On the other side, there is the document entitled “Why God’s Gifts and Call Are Irrevocable,” taken from a verse from St. Paul’s epistle to the Romans. This document was drafted by the Commission for Religious Relations with Judaism, a part of the Pontifical Council for the Promotion of the Unity of Christians. It is not a magisterial, doctrinal document. However, it is shocking that – in the historical part of the document – so little attention is paid to Benedict XVI’s efforts to improve Jewish-Christian relations. Once again, Benedict XVI is treated like a parenthesis in history. No mention is given to the relations with the Jewish world that Benedict XVI also developed thanks to his meetings with the Community of Integrated Life. No mention is given to Benedict XVI’s visit to the concentration camp in Auschwitz. No mention is given to the fact that Benedict XVI visited two synagogues during his pontificate.
As the Jubilee for Mercy begins, these questions are food for thought. Is this Jubilee Pope Francis’ real reform”? From many points of view, however, this Jubilee is Pope Francis’ extreme effort to carry on a new evangelization project. Benedict XVI guessed the importance of this project.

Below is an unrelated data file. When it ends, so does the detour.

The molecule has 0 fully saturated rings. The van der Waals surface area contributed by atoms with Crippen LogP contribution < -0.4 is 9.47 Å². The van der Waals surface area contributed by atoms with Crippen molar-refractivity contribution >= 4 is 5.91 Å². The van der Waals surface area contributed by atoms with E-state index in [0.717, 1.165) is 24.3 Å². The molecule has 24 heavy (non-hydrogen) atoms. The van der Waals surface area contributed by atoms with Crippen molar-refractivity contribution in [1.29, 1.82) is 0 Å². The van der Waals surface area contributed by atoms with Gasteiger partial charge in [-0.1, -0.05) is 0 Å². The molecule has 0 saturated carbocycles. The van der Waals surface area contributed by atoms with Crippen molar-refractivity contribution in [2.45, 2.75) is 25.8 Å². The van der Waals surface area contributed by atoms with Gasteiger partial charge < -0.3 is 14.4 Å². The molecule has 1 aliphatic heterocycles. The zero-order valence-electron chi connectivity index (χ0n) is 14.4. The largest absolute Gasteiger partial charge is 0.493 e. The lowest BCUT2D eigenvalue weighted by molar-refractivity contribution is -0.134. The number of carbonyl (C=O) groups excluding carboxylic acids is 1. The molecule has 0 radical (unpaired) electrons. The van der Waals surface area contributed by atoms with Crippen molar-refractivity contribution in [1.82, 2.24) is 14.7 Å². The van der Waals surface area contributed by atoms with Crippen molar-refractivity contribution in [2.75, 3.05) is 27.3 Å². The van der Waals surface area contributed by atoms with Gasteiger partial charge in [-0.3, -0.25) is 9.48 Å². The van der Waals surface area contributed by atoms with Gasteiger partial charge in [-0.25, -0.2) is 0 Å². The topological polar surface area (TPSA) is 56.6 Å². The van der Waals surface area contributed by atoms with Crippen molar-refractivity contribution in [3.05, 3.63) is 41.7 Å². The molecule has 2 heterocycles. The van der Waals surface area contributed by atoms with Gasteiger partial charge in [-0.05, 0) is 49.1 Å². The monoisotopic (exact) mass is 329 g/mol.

Pope Francis carries forward his work of reform, and he puts a great deal of emphasis on it. So much emphasis that an open letter from a former member of the Curia to the German weekly “Focus” insisted that “today, it is popular to call for change. However, the Successor of Peter, in particular, has to remind himself and others that changes happen only slowly, and even more he has to remind them of those matters in which change does not happen at all. Do you really believe that the approval you receive from the opinion-makers in the realm of politics and of the media is a good sign?”
The real question is whether this reform must be shaped as a revolution, and whether there is an agenda behind Pope Francis’ back to carry forward this revolution. Wisely, Pope Francis is increasingly looking back to Benedict XVI’s pontificate. Because there is no reform without continuity.